The Sunday Mail
Local businesses need to be competitive enough to increase their supply share contribution to the United Nations procurement system to above US$1 billion annually, an official has said.
The United Nations (UN) is an international organisation founded in 1945.
It presently comprises 193 member states, including Zimbabwe.
The UN system covers a wide range of programmes, funds, centres and specialised agencies with different institutional and functional structures, through which it procures goods and services from different entrepreneurs.
In an interview on the sidelines of a two-day seminar on doing business with the UN, hosted by the country’s national trade development agency, ZimTrade, which ended in Harare on Thursday, the UN chief of global procurement support section, Mr Balakrishnan Amirthalingam, said: “The UN is one of the biggest international organisations providing support to various programmes all over the world.
“The annual procurement volume is something like US$29 billion, and this amount is for the UN system as a whole, including the secretariat, funds and programmes.
“So, 193 countries are member states of the United Nations and are all participating in the tenders that are regularly done throughout the year.
“It is necessary for Zimbabwean vendors to understand that they are also competing with similar vendors from other countries. The vendors should provide full compliance, including the standards and the best price possible. Based on that, the award is made.”
He said the UN was going to improve the share of the Zimbabwean market in the whole UN business to over US$1 billion annually.
“Zimbabwean vendors just need to be competitive internationally,” he said.
Last year, local businesses supplied the UN Secretariat with goods and services worth US$185 473.
The international organisation sources a variety of goods and services in sectors such as information and communications technology (ICT); air transport; building and construction; food and catering; transportation; real estate; security and professional services.
Last week’s seminar was aimed at equipping local companies with relevant information on doing business, on a large scale, with the global institution.
Mr Amirthalingam urged Zimbabwean firms to register with the UN Global Marketplace before participating in the organisation’s international tenders.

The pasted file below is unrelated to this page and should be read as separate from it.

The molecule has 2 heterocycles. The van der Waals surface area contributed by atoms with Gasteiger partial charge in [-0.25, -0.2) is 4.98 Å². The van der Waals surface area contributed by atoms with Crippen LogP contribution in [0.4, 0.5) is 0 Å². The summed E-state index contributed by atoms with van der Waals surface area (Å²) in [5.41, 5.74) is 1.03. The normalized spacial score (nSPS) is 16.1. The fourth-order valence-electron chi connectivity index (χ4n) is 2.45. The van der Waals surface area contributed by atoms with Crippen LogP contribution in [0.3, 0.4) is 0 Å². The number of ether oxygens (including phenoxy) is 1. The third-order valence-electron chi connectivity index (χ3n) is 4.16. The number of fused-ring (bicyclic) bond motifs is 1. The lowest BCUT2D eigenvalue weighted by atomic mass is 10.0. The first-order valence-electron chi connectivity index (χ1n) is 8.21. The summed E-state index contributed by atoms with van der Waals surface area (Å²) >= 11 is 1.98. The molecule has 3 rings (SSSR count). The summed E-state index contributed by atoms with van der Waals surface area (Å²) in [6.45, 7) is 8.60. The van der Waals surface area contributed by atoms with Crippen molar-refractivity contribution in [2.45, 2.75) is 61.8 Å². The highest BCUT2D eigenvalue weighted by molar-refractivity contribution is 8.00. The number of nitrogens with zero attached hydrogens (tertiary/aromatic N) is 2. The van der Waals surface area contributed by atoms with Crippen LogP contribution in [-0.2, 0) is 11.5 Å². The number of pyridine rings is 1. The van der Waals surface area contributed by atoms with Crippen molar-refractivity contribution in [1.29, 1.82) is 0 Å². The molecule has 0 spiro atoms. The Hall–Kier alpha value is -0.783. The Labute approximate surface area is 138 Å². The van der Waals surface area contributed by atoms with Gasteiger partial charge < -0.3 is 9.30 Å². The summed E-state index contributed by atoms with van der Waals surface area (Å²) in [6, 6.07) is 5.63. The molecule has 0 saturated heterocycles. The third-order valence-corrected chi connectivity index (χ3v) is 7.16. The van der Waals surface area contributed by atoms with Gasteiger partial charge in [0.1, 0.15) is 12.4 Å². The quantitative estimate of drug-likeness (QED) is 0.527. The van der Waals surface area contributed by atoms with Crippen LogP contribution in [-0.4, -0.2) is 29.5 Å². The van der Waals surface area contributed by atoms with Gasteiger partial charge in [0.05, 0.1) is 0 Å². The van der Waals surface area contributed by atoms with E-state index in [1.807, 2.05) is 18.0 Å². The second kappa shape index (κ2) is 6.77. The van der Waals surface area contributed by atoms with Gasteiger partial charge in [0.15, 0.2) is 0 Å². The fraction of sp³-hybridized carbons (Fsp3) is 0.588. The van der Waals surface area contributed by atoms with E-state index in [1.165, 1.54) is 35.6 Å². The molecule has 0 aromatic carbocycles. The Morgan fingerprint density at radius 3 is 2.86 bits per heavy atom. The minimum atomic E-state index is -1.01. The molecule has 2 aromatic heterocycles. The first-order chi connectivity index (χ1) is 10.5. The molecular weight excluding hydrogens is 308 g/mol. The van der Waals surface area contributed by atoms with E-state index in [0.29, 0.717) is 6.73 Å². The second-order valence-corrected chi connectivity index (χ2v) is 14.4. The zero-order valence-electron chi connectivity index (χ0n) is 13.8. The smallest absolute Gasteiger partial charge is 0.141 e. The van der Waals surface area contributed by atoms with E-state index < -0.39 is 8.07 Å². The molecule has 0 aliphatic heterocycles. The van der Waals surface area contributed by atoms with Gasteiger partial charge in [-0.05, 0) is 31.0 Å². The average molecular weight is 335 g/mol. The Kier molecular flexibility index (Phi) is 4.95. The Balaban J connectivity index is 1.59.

“To increase the participation of Zimbabwean vendors to the UN, there could be several steps the vendors have to do, starting with the registration itself. Registering with the UN Global Marketplace – a UN global vendor portal – is required as a prerequisite for all vendors on the portal,” he said.
“Apart from registering with the UN Global Marketplace, the vendors also have to regularly update their contact details, including the commodity codes (UN standard product and service codes).
“Once the vendors are invited, they have to participate in the tenders, and to the best of their abilities. They should be in full compliance with the tender documents, and offer the best price so that they can be winners in the competition,” he said.
Last year, the UN sourced goods and services from suppliers in 223 countries and territories, with growth across all geographical regions.
Procurement from developing countries, nations in transition and least-developed countries (LDCs) was worth US$18,4 billion or 62 percent of the total UN procurement for last year. Procurement from LDCs has improved year-on-year since 2016, reaching US$4,5 billion in 2021, representing a US$416 million or 10,2 percent increase compared to 2020.
The increase was predominant in Latin America and the Caribbean, Europe and Asia. In her remarks during the seminar, ZimTrade export promotion manager, Mrs Vuyiswa Mafu, commended the UN Procurement Division for raising awareness on what local companies need to do to increase volume of trade to the international body.
“This also indicates a very strong commitment from the UN itself to assist us participate in their procurement activities. It is a multi-billion-dollar market that we must take advantage of and our companies need to be registered in the system,” she said.
“We also need to be reminded that it’s not just about registering. Many companies may be registered, can be registered, but, as long as they are not active within that portal, registering will mean nothing and you will not be able to do business with the UN,” she said.
Once registered, Mrs Mafu added, companies should persistently look for opportunities within the UN system, taking advantage of tenders within the international body.
“We need to be aware of these market opportunities and increase that market share,” she said.
Representatives of participating firms said the seminar was an eye-opener.